We are reopening March 5! Get tickets today »

Muse/News: A SAM Anniversary, Native Entrepreneurs, and the Black Romantic

SAM News

The downtown Seattle Art Museum will reopen to the general public on March 5, just in time for the special exhibition, Jacob Lawrence: The American Struggle. We’re also working behind the scenes for when we can reopen SAM’s Asian Art Museum in Volunteer Park. Take a look back at the exciting renovation and reimagination of the building, which debuted almost one year ago.

Local News

KUOW’s Ross Reynolds checked in with museums around the region on how they’re adapting to the pandemic, including the Kittitas County Historical Museum, the National Nordic Museum, and the Cowlitz County Museum.

The Seattle Times’ Megan Burbank reports on big news for the Seattle gallery scene: After 37 years, Greg Kucera will retire and move to a small French castle, selling the gallery to trusted employees.

Crosscut’s Margo Vansynghel catches up with Louie Gong of Eighth Generation, which was purchased by the Snoqualmie Tribe in 2019, and their thriving business producing Native-designed wool blankets.

“When people imagine a Native company, they imagine a small company, the aunties weaving,” [Gong] says. “They’re focused on Native people being craftspeople, not entrepreneurs building a thriving business[…]by using cutting-edge technology to produce textiles in-house, we’re sort of meeting this expectation halfway and then bringing it to where we want to be, which is that our Native-owned brand can be a global success.”

Inter/National News

Via Artnet: “A Viking Archaeologist Shares 6 of the Most Fascinating Finds From a Slew of Recent Discoveries Made in Melting Ice.”

Sarah Bahr for the New York Times on the Chicano Art Museum, opening this fall in Riverside, California and featuring artworks from actor and comedian Cheech Marin’s large collection.

Jasmine Sanders on the Black Romantic for Artforum.

“The first piece of art my aunt ever purchased for herself, Mobassi’s canvas hangs in her living room still. The piece embodies Artistic Impressions’ predominant aesthetic, a style that came to be known as the Black Romantic: representational, mixed media, superlative in its sentimentalism and in an unambiguous race pride owed to a glamorized, monarchical African past.”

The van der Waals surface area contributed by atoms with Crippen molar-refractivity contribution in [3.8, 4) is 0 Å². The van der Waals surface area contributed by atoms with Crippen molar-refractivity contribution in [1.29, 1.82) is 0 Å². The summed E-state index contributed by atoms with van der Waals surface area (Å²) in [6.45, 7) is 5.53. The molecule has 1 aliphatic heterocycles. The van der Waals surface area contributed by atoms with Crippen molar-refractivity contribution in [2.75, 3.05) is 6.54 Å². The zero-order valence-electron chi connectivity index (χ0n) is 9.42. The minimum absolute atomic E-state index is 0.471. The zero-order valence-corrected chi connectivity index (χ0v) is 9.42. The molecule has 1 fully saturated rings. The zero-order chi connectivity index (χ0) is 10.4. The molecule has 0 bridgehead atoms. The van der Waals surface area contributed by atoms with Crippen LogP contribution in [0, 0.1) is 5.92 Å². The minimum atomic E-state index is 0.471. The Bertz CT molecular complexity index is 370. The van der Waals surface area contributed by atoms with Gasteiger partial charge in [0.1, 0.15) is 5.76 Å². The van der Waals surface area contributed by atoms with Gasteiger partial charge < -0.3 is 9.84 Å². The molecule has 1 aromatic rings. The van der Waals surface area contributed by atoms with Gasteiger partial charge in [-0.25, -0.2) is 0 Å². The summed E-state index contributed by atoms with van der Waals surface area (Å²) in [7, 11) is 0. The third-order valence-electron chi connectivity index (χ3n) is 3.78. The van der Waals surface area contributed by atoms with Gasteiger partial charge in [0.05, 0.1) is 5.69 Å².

And Finally

Learn more about Robert S. Duncanson.

– Rachel Eggers, SAM Associate Director of Public Relations

Photo: Natali Wiseman

Muse/News: Two-Way Mirrors, Poetic Catharsis, and a New Cultural Deal

SAM News

All SAM locations are currently closed until further notice, but we’re working behind the scenes for when we can reopen the downtown museum (again!). For now, revisit this interview between SAM curator Catharina Manchanda and artist Barbara Earl Thomas about SAM show The Geography of Innocence, which Thomas calls her “two-way mirror” onto the world.

Local News

The Stranger’s Jasmyne Keimig brings her “How to Look At” series to the recent Vogue cover of the Vice President, which received critiques about how it captured the historical occasion.

The Seattle Times’ book beat is working hard, with two great recent features: an in-depth look at the community-centered Estelita’s Library, and the opening of Oh Hello Again, a new bookstore organized by emotions.

Crosscut’s Brangien Davis reflects on the culture-shifting moment of the inaugural poem performance by Amanda Gorman and what can happen when the arts take center stage in our civic life.

“In six minutes, at a formal federal ceremony, the young woman demonstrated how art can crystallize the heft and hope of a historic moment with a few brilliant strokes.”